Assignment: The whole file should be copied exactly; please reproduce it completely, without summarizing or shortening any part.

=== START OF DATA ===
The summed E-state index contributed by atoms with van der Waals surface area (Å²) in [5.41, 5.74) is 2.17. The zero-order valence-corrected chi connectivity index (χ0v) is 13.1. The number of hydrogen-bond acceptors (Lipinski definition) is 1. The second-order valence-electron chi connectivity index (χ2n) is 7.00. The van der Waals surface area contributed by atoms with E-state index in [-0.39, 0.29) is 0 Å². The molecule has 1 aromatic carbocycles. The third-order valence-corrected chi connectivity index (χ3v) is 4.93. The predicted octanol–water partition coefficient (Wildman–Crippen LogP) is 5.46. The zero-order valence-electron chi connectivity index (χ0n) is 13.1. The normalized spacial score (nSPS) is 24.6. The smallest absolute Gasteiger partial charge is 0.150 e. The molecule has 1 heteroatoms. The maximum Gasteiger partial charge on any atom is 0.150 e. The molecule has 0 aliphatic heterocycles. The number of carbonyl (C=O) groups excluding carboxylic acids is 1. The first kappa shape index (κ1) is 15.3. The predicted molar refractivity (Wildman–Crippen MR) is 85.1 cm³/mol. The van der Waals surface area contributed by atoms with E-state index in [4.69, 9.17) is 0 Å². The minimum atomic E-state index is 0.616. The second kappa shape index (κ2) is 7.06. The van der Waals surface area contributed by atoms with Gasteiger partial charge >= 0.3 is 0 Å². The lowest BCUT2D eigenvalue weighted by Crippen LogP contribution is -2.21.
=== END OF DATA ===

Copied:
The summed E-state index contributed by atoms with van der Waals surface area (Å²) in [5.41, 5.74) is 2.17. The zero-order valence-corrected chi connectivity index (χ0v) is 13.1. The number of hydrogen-bond acceptors (Lipinski definition) is 1. The second-order valence-electron chi connectivity index (χ2n) is 7.00. The van der Waals surface area contributed by atoms with E-state index in [-0.39, 0.29) is 0 Å². The molecule has 1 aromatic carbocycles. The third-order valence-corrected chi connectivity index (χ3v) is 4.93. The predicted octanol–water partition coefficient (Wildman–Crippen LogP) is 5.46. The zero-order valence-electron chi connectivity index (χ0n) is 13.1. The normalized spacial score (nSPS) is 24.6. The smallest absolute Gasteiger partial charge is 0.150 e. The molecule has 1 heteroatoms. The maximum Gasteiger partial charge on any atom is 0.150 e. The molecule has 0 aliphatic heterocycles. The number of carbonyl (C=O) groups excluding carboxylic acids is 1. The first kappa shape index (κ1) is 15.3. The predicted molar refractivity (Wildman–Crippen MR) is 85.1 cm³/mol. The van der Waals surface area contributed by atoms with E-state index in [4.69, 9.17) is 0 Å². The minimum atomic E-state index is 0.616. The second kappa shape index (κ2) is 7.06. The van der Waals surface area contributed by atoms with Gasteiger partial charge >= 0.3 is 0 Å². The lowest BCUT2D eigenvalue weighted by Crippen LogP contribution is -2.21.